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12 Responses to “The Weekend Wonk: Jennifer Francis on Arctic Sea Ice”

  1. daveburton Says:

    Here’s a graph of the terrifying decline in sea ice since 1979.

    It’s easier to see that there’s a slight downward trend if you compare ice extent with a straight line (1979-2009 average), so here’s the same graph but with the addition of the deviation from the average shown at the bottom, in red:

    The only decent sea-ice extent measurements we have are from satellite imaging. The Nimbus satellites first collected visible and infrared spectrum photographs of sea ice in the mid-1960s, and collected better sea ice data from passive microwave radiometers starting with Nimubs-5, which launched in December, 1972.

    The first few years of the satellite record showed an increasing ice extent trend, but that early data is never included in the graphs produced these days by NOAA, the NSIDC, etc. Instead, the graphs we see start in 1979, with data from the improved multi-channel passive microwave radiometer aboard Nimbus 7.

    The NSIDC even claims, falsely, that, “The satellite record only dates back to 1979″ — here’s the claim on their web site:

    http://pages.citebite.com/x5y4x0e8ecvg

    Blogger Steven Goddard thinks that the reason that the data from the early and mid-1970s are not shown in the graphs (which instead start in 1979) is that Climate Movement alarmists want to disguise the fact that when the early and mid-1970s are included it is apparent that there’s been little actual long-term change in sea-ice extent. Of course, the “innocent” explanation is that the instruments weren’t as good before 1979. The truth is probably a little of each: the lower quality of the earlier instruments is both a reason and an excuse for ignoring the inconvenient early data.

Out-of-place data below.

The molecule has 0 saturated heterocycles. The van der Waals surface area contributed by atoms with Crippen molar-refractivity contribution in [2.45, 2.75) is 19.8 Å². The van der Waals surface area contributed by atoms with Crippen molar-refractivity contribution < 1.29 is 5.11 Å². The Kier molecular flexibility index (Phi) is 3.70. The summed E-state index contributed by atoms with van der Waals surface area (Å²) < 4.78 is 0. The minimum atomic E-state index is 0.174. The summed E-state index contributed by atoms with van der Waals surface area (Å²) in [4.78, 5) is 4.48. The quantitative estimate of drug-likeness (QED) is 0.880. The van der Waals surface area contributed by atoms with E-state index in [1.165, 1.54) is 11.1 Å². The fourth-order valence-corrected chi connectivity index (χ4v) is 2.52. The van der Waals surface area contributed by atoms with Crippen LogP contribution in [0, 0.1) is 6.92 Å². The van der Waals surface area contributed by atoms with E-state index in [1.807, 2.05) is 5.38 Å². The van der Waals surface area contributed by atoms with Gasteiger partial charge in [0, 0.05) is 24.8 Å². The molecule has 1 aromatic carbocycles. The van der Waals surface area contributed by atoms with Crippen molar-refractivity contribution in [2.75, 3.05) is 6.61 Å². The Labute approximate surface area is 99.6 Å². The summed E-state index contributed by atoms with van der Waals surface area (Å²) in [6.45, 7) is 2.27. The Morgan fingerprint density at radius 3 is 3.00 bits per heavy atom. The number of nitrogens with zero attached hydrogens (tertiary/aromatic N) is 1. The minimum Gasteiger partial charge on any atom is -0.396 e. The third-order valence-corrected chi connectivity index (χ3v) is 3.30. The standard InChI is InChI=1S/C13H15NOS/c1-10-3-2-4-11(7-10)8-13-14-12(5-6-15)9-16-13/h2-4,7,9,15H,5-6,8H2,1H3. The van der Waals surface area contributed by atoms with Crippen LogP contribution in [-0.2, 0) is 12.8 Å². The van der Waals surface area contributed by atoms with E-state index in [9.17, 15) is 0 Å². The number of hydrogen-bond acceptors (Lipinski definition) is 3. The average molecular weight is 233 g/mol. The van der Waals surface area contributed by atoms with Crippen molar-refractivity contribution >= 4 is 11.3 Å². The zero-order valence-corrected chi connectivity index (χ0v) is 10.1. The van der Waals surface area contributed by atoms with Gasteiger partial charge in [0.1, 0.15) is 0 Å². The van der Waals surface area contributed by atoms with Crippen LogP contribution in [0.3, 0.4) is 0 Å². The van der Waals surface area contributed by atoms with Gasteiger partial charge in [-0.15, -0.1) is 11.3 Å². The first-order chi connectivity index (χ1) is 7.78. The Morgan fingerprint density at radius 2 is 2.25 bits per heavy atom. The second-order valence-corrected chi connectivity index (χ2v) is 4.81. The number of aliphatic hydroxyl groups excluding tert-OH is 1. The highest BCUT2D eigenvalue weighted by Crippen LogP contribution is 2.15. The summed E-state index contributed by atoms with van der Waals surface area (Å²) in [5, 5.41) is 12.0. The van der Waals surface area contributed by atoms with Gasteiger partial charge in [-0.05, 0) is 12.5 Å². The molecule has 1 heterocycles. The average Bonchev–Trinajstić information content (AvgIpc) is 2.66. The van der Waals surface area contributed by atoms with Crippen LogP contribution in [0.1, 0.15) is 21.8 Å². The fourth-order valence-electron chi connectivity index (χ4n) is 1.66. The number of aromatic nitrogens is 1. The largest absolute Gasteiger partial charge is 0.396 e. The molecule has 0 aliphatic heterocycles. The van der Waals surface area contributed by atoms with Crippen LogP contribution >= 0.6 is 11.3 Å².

The first four Nimbus satellites had only visible and IR optical instruments, which couldn’t see through clouds.

    Nimbus 5 & 6 had a single-band passive microwave instrument called ESMR.

    Seasat 1 and Nimbus 7 had an improved multi-band passive microwave instrument called SMMR.

    Nimbus-5:
    http://nsidc.org/data/docs/daac/nsidc0077_esmr_tbs.gd.html says Nimbus-5’s ESMR (passive microwave) instrument provided sea-ice extent data from 11 December 1972 through 16 May 1977.
    (http://nsidc.org/data/nsidc-0009.html says data only exists from 12 December 1972 through 31 December 1976, but their web site nevertheless has data through 11 May 1977.)

    Nimbus-6:
    http://nssdc.gsfc.nasa.gov/nmc/datasetDisplay.do?id=ESAD-00066 says Nimbus-6’s ESMR provided data from 17 June 1975 to 10 August 1977, but the data has apparently been lost. (!!!)

    Seasat-1:
    Launched 27 June 1978, and failed 10 October 1978. It carried a duplicate of the Nimbus-7 SMMR, but apparently most of its data has also been lost. (!!!)

    http://southport.jpl.nasa.gov/scienceapps/seasat.html

    Note that its short data record presumably included SMMR measurements of the 1978 Arctic sea-ice minimum.

    Nimbus-7:

    http://nssdc.gsfc.nasa.gov/nmc/experimentDisplay.do?id=1978-098A-08

    Launched 24 October 1978, it’s SMMR provided data through August 1987. This is the earliest data used in most of the graphs we see these days.